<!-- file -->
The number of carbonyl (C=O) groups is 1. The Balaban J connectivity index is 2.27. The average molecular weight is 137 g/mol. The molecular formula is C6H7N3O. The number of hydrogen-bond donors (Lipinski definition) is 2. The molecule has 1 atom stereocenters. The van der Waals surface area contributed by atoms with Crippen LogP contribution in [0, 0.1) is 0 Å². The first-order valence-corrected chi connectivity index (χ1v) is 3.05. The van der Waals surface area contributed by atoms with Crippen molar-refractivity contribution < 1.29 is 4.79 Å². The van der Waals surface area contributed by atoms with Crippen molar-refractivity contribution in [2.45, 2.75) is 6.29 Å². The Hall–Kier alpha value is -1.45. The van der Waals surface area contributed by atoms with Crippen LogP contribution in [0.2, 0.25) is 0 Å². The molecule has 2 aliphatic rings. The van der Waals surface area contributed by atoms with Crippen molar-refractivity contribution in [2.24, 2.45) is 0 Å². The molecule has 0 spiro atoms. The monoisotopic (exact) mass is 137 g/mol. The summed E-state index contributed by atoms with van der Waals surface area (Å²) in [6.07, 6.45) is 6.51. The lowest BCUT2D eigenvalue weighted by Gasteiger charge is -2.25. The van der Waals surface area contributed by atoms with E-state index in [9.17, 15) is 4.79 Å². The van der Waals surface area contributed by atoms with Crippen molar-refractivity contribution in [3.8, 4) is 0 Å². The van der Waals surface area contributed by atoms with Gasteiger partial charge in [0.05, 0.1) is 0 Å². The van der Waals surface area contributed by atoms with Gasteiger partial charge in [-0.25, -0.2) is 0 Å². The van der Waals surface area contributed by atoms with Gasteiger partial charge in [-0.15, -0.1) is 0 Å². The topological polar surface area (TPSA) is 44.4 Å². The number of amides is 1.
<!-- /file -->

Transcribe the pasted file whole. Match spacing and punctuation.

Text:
The number of carbonyl (C=O) groups is 1. The Balaban J connectivity index is 2.27. The average molecular weight is 137 g/mol. The molecular formula is C6H7N3O. The number of hydrogen-bond donors (Lipinski definition) is 2. The molecule has 1 atom stereocenters. The van der Waals surface area contributed by atoms with Crippen LogP contribution in [0, 0.1) is 0 Å². The first-order valence-corrected chi connectivity index (χ1v) is 3.05. The van der Waals surface area contributed by atoms with Crippen molar-refractivity contribution < 1.29 is 4.79 Å². The van der Waals surface area contributed by atoms with Crippen molar-refractivity contribution in [2.45, 2.75) is 6.29 Å². The Hall–Kier alpha value is -1.45. The van der Waals surface area contributed by atoms with Crippen LogP contribution in [0.2, 0.25) is 0 Å². The molecule has 2 aliphatic rings. The van der Waals surface area contributed by atoms with Crippen molar-refractivity contribution in [2.24, 2.45) is 0 Å². The molecule has 0 spiro atoms. The monoisotopic (exact) mass is 137 g/mol. The summed E-state index contributed by atoms with van der Waals surface area (Å²) in [6.07, 6.45) is 6.51. The lowest BCUT2D eigenvalue weighted by Gasteiger charge is -2.25. The van der Waals surface area contributed by atoms with E-state index in [9.17, 15) is 4.79 Å². The van der Waals surface area contributed by atoms with Crippen molar-refractivity contribution in [3.8, 4) is 0 Å². The van der Waals surface area contributed by atoms with Gasteiger partial charge in [0.05, 0.1) is 0 Å². The van der Waals surface area contributed by atoms with Gasteiger partial charge in [-0.25, -0.2) is 0 Å². The van der Waals surface area contributed by atoms with Gasteiger partial charge in [-0.15, -0.1) is 0 Å². The topological polar surface area (TPSA) is 44.4 Å². The number of amides is 1.